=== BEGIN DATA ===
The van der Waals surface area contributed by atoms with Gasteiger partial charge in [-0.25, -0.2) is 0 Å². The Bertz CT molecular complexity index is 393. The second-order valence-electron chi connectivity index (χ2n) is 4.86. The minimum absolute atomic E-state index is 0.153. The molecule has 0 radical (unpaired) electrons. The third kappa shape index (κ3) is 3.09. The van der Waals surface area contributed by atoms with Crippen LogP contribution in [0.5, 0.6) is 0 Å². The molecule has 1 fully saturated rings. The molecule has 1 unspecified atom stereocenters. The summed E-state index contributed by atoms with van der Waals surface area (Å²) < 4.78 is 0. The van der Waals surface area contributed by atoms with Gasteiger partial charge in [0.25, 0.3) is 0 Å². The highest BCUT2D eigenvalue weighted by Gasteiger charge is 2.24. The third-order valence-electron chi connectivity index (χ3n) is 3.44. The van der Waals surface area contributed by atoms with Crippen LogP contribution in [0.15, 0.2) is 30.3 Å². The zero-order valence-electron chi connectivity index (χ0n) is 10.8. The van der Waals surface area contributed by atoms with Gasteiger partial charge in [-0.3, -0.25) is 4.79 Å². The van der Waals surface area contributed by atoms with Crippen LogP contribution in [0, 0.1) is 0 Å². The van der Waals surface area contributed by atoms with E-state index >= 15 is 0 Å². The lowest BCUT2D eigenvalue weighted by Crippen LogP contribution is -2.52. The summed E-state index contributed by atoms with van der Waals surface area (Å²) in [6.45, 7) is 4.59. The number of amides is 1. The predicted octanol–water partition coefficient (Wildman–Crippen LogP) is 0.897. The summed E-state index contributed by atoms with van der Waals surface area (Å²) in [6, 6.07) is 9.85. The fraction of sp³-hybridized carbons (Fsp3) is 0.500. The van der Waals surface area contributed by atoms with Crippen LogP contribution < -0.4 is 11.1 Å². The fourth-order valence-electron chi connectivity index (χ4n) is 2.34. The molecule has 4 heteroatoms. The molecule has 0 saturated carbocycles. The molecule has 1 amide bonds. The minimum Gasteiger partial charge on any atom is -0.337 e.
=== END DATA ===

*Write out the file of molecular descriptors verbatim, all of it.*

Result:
The van der Waals surface area contributed by atoms with Gasteiger partial charge in [-0.25, -0.2) is 0 Å². The Bertz CT molecular complexity index is 393. The second-order valence-electron chi connectivity index (χ2n) is 4.86. The minimum absolute atomic E-state index is 0.153. The molecule has 0 radical (unpaired) electrons. The third kappa shape index (κ3) is 3.09. The van der Waals surface area contributed by atoms with Crippen LogP contribution in [0.5, 0.6) is 0 Å². The molecule has 1 fully saturated rings. The molecule has 1 unspecified atom stereocenters. The summed E-state index contributed by atoms with van der Waals surface area (Å²) < 4.78 is 0. The van der Waals surface area contributed by atoms with Gasteiger partial charge in [0.25, 0.3) is 0 Å². The highest BCUT2D eigenvalue weighted by Gasteiger charge is 2.24. The third-order valence-electron chi connectivity index (χ3n) is 3.44. The van der Waals surface area contributed by atoms with Crippen LogP contribution in [0.15, 0.2) is 30.3 Å². The zero-order valence-electron chi connectivity index (χ0n) is 10.8. The van der Waals surface area contributed by atoms with Gasteiger partial charge in [-0.3, -0.25) is 4.79 Å². The van der Waals surface area contributed by atoms with Crippen LogP contribution in [0, 0.1) is 0 Å². The van der Waals surface area contributed by atoms with E-state index >= 15 is 0 Å². The lowest BCUT2D eigenvalue weighted by Crippen LogP contribution is -2.52. The summed E-state index contributed by atoms with van der Waals surface area (Å²) in [6.45, 7) is 4.59. The number of amides is 1. The predicted octanol–water partition coefficient (Wildman–Crippen LogP) is 0.897. The summed E-state index contributed by atoms with van der Waals surface area (Å²) in [6, 6.07) is 9.85. The fraction of sp³-hybridized carbons (Fsp3) is 0.500. The van der Waals surface area contributed by atoms with Crippen LogP contribution < -0.4 is 11.1 Å². The fourth-order valence-electron chi connectivity index (χ4n) is 2.34. The molecule has 4 heteroatoms. The molecule has 0 saturated carbocycles. The molecule has 1 amide bonds. The minimum Gasteiger partial charge on any atom is -0.337 e.